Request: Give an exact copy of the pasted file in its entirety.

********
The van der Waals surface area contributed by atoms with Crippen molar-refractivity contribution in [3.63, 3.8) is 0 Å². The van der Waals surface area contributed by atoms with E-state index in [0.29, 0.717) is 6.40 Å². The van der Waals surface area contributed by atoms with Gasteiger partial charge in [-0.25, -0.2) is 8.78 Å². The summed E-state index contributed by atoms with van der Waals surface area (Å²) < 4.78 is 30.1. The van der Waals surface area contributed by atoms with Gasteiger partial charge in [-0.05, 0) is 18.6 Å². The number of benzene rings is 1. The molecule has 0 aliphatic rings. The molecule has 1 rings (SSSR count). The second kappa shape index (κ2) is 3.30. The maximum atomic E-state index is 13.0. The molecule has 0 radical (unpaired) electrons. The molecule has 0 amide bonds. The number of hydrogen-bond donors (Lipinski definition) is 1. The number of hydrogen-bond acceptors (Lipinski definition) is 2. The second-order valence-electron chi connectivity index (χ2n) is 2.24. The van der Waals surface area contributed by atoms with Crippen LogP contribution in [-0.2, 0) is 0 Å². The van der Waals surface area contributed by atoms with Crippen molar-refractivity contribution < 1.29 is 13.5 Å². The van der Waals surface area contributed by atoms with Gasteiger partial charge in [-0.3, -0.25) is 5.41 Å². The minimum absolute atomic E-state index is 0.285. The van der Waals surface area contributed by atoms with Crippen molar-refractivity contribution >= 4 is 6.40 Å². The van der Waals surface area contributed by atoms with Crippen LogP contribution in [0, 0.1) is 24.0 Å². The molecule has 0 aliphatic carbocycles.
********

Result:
The van der Waals surface area contributed by atoms with Crippen molar-refractivity contribution in [3.63, 3.8) is 0 Å². The van der Waals surface area contributed by atoms with E-state index in [0.29, 0.717) is 6.40 Å². The van der Waals surface area contributed by atoms with Gasteiger partial charge in [-0.25, -0.2) is 8.78 Å². The summed E-state index contributed by atoms with van der Waals surface area (Å²) < 4.78 is 30.1. The van der Waals surface area contributed by atoms with Gasteiger partial charge in [-0.05, 0) is 18.6 Å². The number of benzene rings is 1. The molecule has 0 aliphatic rings. The molecule has 1 rings (SSSR count). The second kappa shape index (κ2) is 3.30. The maximum atomic E-state index is 13.0. The molecule has 0 radical (unpaired) electrons. The molecule has 0 amide bonds. The number of hydrogen-bond donors (Lipinski definition) is 1. The number of hydrogen-bond acceptors (Lipinski definition) is 2. The second-order valence-electron chi connectivity index (χ2n) is 2.24. The van der Waals surface area contributed by atoms with Crippen LogP contribution in [-0.2, 0) is 0 Å². The van der Waals surface area contributed by atoms with Crippen molar-refractivity contribution < 1.29 is 13.5 Å². The van der Waals surface area contributed by atoms with Gasteiger partial charge in [-0.3, -0.25) is 5.41 Å². The minimum absolute atomic E-state index is 0.285. The van der Waals surface area contributed by atoms with Crippen molar-refractivity contribution >= 4 is 6.40 Å². The van der Waals surface area contributed by atoms with Crippen LogP contribution in [0, 0.1) is 24.0 Å². The molecule has 0 aliphatic carbocycles.